Influenza and HIV vaccines and the importance of mucosal immunity

Project Details

Influenza and HIV are both serious global pathogens.What can we learn abotu immunity and these two diverse viruses that helps us design better vaccines? Recent advances in reverse genetic techniques allow insertion of foreign antigens into live influenza viruses. Further, live attenuated influenza vaccines are now highly effective vaccines. Together with our collaborators  we are designing recombinant influenza vaccines with inserted SIV antigens to test as a combined Influenza-AIDS vaccine. An advantage of this strategy is that as a mucosal virus, there is a strong likelihood that immunity at mucosal surfaces, where HIV is first encountered, can be induced with this approach. Exciting data suggest this approach has great potential to induce T cell immunity although escape from single CTL epitopes is a significant barrier. We have recently generated Flu-HIV vaccines that express an expanded range of HIV antigens104 * and show great promise for the induction of resident memory T cells in mice. 238 *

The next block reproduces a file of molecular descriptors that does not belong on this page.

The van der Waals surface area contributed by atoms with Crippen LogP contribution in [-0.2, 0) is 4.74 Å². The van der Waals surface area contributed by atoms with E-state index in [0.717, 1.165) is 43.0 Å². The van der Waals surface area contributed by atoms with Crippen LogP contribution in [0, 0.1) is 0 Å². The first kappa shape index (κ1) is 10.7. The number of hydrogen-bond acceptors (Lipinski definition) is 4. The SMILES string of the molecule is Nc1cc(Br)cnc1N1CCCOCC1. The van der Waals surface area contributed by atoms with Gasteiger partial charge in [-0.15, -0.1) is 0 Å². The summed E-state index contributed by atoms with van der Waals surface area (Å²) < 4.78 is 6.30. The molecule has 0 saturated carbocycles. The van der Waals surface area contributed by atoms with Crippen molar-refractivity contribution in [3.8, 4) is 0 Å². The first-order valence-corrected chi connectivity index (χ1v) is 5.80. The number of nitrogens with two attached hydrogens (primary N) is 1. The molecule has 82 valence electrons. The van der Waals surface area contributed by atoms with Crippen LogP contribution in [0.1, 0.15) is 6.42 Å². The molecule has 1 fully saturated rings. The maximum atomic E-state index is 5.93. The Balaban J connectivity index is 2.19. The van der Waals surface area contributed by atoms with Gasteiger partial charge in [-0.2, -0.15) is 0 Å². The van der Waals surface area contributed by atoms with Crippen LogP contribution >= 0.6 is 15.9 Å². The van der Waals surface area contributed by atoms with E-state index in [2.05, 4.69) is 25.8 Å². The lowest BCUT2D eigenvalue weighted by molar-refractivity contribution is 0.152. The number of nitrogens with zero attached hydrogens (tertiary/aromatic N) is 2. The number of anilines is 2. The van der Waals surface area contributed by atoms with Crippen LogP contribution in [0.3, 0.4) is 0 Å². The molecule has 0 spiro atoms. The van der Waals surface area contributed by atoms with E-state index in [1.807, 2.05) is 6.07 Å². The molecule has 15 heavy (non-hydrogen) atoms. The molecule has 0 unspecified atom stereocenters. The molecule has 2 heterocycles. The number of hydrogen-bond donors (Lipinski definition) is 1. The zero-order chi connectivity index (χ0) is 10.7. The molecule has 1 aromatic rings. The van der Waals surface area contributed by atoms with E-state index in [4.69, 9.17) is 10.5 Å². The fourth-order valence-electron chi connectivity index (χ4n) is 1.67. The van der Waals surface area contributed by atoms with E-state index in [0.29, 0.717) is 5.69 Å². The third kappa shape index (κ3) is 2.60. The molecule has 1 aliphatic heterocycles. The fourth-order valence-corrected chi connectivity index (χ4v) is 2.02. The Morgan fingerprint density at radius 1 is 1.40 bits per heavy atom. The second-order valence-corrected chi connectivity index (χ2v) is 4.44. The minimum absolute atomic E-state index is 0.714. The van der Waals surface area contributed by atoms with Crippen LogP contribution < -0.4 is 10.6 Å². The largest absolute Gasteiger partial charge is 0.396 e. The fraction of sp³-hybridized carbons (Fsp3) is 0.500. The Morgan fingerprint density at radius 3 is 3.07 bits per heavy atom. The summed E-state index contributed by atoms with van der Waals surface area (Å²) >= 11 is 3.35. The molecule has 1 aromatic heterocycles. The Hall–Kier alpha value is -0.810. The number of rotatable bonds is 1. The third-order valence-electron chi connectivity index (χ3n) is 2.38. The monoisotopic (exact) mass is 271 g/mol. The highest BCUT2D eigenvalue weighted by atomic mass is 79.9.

FACS plots of SIV KP9-specific CD8+ T cells in blood before and 7 days after Flu-SIV infection

Figure 1: FACS plots of SIV KP9-specific CD8+ T cells in blood before and 7 days after Flu-SIV infection

We are also collaborating with Dr Charanai Ramasinghe from ANU on pox-virus based mucosal vaccine strategies. 61, 168 *

* superscript number links to a specific publication in the chronological listing on Stephen's blog


Dr Hyon-Xhi Tan, Dr Adam Wheatley


NHMRC Project and program grant funding.

Research Group

Kent laboratory: HIV vaccines; immune responses to HIV-1; immunotherapy

Faculty Research Themes

Infection and Immunology

School Research Themes

Molecular Mechanisms of Disease

Key Contact

For further information about this research, please contact the research group leader.

Department / Centre

Microbiology and Immunology

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